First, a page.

It is Community Relations Week, and that is important.
Community Relations in Northern Ireland are (I write this cautiously as I have nothing better than instinct to go on) marginally better than they were and better than they are in England. Yet they are still far from “good”.
It remains the case that too often in Northern Ireland (and elsewhere) an “entitlement culture” predominates in preference to a more charitable and frankly more reasonable outlook. We are determined to pursue our “entitlements” – be it to build a mammoth bonfire, stick a load of flags up or even simply block a road construction project of clear overall community benefit through a spurious legal challenge. Much of this is done just to make ourselves feel powerful in our own little group, without the slightest consideration for anyone else, nor indeed for what is simply reasonable behaviour in a diverse society.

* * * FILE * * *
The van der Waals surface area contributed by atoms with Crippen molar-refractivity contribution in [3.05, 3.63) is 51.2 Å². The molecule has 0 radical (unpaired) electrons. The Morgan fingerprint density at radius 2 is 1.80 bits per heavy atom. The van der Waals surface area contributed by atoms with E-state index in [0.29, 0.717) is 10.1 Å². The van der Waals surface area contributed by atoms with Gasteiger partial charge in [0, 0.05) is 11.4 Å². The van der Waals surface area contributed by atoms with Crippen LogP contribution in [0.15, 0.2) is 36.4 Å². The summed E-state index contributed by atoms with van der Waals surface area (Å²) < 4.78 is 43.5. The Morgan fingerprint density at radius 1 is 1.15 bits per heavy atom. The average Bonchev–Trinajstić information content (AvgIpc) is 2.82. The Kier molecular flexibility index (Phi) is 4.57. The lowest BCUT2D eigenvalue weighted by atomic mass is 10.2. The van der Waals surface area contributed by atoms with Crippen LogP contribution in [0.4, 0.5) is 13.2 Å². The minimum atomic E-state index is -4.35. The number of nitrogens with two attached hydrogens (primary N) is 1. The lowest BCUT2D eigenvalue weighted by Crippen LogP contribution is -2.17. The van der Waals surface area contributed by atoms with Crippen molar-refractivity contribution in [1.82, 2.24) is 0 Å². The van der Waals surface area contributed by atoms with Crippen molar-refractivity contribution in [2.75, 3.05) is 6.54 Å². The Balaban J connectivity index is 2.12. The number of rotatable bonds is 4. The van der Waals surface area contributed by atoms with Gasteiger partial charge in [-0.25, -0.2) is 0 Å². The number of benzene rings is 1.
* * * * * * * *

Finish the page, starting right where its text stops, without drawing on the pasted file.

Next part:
In England, the evidence is that matters are far worse. Particularly in post-industrial urban areas of the North and Midlands, people are often completely segregated by racial and national origin, leading separate lives. “Multiculturalism has failed” say many, but the truth is, outside London, few places have actually tried it. Separate schools, sports, residential areas, shops, even TV channels lead to a dangerous segregation and a total lack of cohesion.
Community Relations as a topic is, therefore, more important than ever right across the UK. It is far from a “soft option”. Actually, it is ever more essential.